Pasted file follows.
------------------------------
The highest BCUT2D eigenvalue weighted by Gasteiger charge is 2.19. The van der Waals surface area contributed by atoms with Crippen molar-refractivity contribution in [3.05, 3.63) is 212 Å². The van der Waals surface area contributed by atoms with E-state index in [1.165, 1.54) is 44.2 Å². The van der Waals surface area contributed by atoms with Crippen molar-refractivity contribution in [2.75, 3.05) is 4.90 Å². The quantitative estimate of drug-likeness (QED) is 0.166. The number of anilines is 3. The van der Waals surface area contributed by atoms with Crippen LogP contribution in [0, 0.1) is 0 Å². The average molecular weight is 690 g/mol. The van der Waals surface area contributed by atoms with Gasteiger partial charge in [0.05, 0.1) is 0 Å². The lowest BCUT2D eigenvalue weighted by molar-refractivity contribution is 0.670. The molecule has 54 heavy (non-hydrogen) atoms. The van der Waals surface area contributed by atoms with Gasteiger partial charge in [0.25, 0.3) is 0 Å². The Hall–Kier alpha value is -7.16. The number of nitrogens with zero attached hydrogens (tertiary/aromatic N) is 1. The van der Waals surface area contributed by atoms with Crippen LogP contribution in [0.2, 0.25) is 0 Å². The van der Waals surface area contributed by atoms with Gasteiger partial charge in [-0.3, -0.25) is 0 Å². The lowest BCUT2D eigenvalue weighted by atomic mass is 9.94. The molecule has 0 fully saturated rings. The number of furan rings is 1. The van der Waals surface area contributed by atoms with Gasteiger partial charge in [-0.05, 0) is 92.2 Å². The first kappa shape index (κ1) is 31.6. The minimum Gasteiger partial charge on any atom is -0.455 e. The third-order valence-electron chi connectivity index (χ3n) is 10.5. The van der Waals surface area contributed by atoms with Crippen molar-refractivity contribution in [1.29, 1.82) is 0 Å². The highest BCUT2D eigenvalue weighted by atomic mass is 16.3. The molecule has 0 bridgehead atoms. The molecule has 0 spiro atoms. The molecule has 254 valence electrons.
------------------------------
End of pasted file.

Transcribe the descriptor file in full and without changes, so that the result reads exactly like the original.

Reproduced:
The highest BCUT2D eigenvalue weighted by Gasteiger charge is 2.19. The van der Waals surface area contributed by atoms with Crippen molar-refractivity contribution in [3.05, 3.63) is 212 Å². The van der Waals surface area contributed by atoms with E-state index in [1.165, 1.54) is 44.2 Å². The van der Waals surface area contributed by atoms with Crippen molar-refractivity contribution in [2.75, 3.05) is 4.90 Å². The quantitative estimate of drug-likeness (QED) is 0.166. The number of anilines is 3. The van der Waals surface area contributed by atoms with Crippen LogP contribution in [0, 0.1) is 0 Å². The average molecular weight is 690 g/mol. The van der Waals surface area contributed by atoms with Gasteiger partial charge in [0.05, 0.1) is 0 Å². The lowest BCUT2D eigenvalue weighted by molar-refractivity contribution is 0.670. The molecule has 54 heavy (non-hydrogen) atoms. The van der Waals surface area contributed by atoms with Gasteiger partial charge in [0.25, 0.3) is 0 Å². The Hall–Kier alpha value is -7.16. The number of nitrogens with zero attached hydrogens (tertiary/aromatic N) is 1. The van der Waals surface area contributed by atoms with Crippen LogP contribution in [0.2, 0.25) is 0 Å². The van der Waals surface area contributed by atoms with Gasteiger partial charge in [-0.3, -0.25) is 0 Å². The lowest BCUT2D eigenvalue weighted by atomic mass is 9.94. The molecule has 0 fully saturated rings. The number of furan rings is 1. The van der Waals surface area contributed by atoms with Gasteiger partial charge in [-0.05, 0) is 92.2 Å². The first kappa shape index (κ1) is 31.6. The minimum Gasteiger partial charge on any atom is -0.455 e. The third-order valence-electron chi connectivity index (χ3n) is 10.5. The van der Waals surface area contributed by atoms with Crippen molar-refractivity contribution in [1.29, 1.82) is 0 Å². The highest BCUT2D eigenvalue weighted by atomic mass is 16.3. The molecule has 0 bridgehead atoms. The molecule has 0 spiro atoms. The molecule has 254 valence electrons.